the excretion fluctuating between thirteen and twenty-five 

8 Pfliiger; L, p. 98; 1891; Verworn; p. 175: 1899. "Murchison; p. 598; 1885. 
1(1 Dujardin-Beaumetz; p. 233; 1886. n Ha'g; 1897. 


grains, being greater soon after eating, and much less during 
the early morning hours. Uric acid, which is probably a less 
advanced form of oxidation, being present in the relation to 
urea as one to thirty-five, its relation to body weight being 
three and a half grains per pound; thus when urea excretion 
equals thirty-five grains for each ten pounds of body weight, 
there is commonly present one grain of uric acid. The 
effect of these waste products in the tissues is to so impede 
the functions of the cells as to occasion symptoms of depres- 
sion and fatigue, whether this be manifested by irritability, 
drowsiness or profound muscular tire. There is a loading up 
not necessarily within the cells of the tissues, but in the 
blood stream which supplies these of excreta which vitiates 
the proper pabulum of the protoplasm, and a period of rest is 
absolutely necessary to enable the tissues to get rid of this 
matter before a healthful condition may be resumed. 

All the symptoms of fatigue are due to the effort of the 
tissues at repair. There is an increase of respiration to bring 
the necessary increase of oxygen demanded, and accompany- 
ing this respiratory effort there is a frequency of the heart 
beat, while the body becomes cool because its heat is lessened 
through the evaporation of perspiration. In protracted fa- 
tigue there may be a rise of temperature due to irritation by 
the increased force of the blood stream, occasioning sleepless- 
ness, while the digestive functions are interfered with be- 
cause of the excessive demands of other organs on the blood 

In over exertion, where there is actual loss of proteid tis- 
sue, the effects of prostration and tire may not be experienced 
immediately, but only after several days. Similar symptoms 
to these accompany the infectious diseases when the blood is 
loaded with the products formed by invading bacteria. Again 
they are manifest when the organism is poisoned through 
toxic products of indigestion. These may be simply the prod- 
ucts of proteid decomposition leucomaines as they are 
termed, or they may be ptomaines produced by the activity of 
certain micro-organisms which affect the body through the 
toxic principles which they elaborate. Some of these are ex- 


cessively poisonous in minute doses, and are chiefly developed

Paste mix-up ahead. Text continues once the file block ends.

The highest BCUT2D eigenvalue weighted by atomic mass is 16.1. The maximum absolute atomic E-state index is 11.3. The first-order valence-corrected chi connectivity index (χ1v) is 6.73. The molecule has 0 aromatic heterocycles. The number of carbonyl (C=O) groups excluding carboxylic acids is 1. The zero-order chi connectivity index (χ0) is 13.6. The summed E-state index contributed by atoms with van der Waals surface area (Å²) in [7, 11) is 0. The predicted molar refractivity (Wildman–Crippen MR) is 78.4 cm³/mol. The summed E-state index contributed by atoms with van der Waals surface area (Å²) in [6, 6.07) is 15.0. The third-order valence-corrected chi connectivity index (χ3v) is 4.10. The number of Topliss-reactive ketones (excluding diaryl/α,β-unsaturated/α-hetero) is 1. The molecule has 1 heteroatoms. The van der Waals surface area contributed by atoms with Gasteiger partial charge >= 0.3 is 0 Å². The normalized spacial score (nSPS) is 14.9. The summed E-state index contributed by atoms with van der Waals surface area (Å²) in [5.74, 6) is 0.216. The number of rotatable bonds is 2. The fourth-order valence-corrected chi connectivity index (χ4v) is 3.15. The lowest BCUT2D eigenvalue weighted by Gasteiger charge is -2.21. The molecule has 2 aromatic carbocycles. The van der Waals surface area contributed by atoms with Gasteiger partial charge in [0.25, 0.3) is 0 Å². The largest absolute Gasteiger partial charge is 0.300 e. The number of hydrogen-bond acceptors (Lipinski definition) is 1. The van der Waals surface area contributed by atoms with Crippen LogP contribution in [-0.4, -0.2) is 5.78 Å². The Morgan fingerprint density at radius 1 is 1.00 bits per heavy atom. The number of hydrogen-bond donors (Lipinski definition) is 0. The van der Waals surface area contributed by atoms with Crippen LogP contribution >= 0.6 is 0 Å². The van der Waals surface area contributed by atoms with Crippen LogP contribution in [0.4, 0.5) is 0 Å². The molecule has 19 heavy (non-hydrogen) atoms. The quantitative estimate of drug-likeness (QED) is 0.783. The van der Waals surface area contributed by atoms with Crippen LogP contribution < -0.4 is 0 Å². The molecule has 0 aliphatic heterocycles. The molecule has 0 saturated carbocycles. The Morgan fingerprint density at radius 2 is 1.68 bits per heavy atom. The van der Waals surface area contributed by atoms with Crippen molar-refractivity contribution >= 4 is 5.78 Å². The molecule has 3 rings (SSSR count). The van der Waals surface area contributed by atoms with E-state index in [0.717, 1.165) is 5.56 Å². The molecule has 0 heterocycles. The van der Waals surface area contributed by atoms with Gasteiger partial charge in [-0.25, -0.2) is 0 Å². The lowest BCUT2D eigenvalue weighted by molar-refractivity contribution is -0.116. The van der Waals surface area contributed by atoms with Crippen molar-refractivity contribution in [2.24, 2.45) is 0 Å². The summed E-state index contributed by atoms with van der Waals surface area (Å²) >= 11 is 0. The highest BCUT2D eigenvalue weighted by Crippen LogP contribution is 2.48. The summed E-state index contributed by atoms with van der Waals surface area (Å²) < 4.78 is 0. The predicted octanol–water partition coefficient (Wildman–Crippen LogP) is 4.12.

in such articles of food as milk, ice cream, cheese, sausage and 
canned fish. It has been inferred that the muscles may also 
produce toxines which by their presence give rise to poisonous 
symptoms. 12 

From whatever source they may have been derived, waste 
products in the blood impede the action of all the tissues of the 
body. This influence is well shown in the laboratory upon a 
prepared muscle, the contractions being recorded by a series 
of curves upon a suitable machine. Following stimulation 
there is a short interval known as the latent period, and then 
contraction is indicated by a rising curve commencing rapidly 
and proceeding more slowly to a maximum height, and as the 
muscle returns to its normal condition there is a descending 
curve, at first sudden and then more gradual. After re- 
peated shocks of stimulation these curves become less marked, 
until the contractions record almost a continuous line a con- 
dition which is termed muscular tetanus. 

Such tired muscle has a longer latent period than a fresh 
one, and a stronger stimulation is necessary to produce con- 
tractions equal to those at the beginning of experimentation. 
Bernard experimented with blue bottle flies musca vomi- 
toria, and found that the muscle of fatigued flies compared 
with that of flies at rest showed microscopical distinction, the 
contractile disks of the tired muscle being almost obliterated, 
while the capacity of such a muscle for taking a stain for 
microscopic examination evidenced an important difference 
over that of normal muscle, the whole contents of the seg- 
ments staining uniformly, indicating that extraordinary exer- 
tion had used up the muscular substance more rapidly than it 
was repaired. 

Ranke found that by washing out a fatigued muscle with 
common salt solution, though it added no new factor of en- 
ergy, it freed the tissue from poisonous excreta and enabled 
it to again perform work. To confirm this a watery extract 
of fatigued muscle, when injected into fresh muscle, occa- 
sioned it to lose its working capacity. 13 Mosso has also shown 

12 Verworn; p. 468; 1899. "Ranke; 1865. 


by experiments on the dog the presence of these fatigue sub- 
stances. When the blood of a tired dog was injected into a 
dog which had been at rest all the phenomena of fatigue were 
manifest, but when the blood injected was from a normally 
resting dog no such symptoms were induced. 14 This physiol- 
ogist has shown that in man small doses of cocaine remove 
the fatigue sense and raise muscular ability above normal.* 

Dr. Alexander Haig, of London, attributes all the symp- 
toms of depression and fatigue as due to the presence of uric 
acid in the blood, which he regards as the particular poison 
of the excreta. Uric acid, he claims, obstructs the capillaries 
throughout the entire body, the consequent deficient circula- 
tion preventing a proper metabolism by retarding the removal 
of waste products. 

The relative excretion of w r aste is influenced not only by 
the routine of living, but by changes in the weather, tire 
being more easily produced in warm than in cold weather 
because of the increased elimination of acids by perspiration 
raising the alkalinity of the blood and permitting the passage 
of an excess of uric acid from the tissues into the blood. With 
this excess there is a diminished excretion of urea accompanied 
by the symptoms of fatigue. Exercise when excessive in-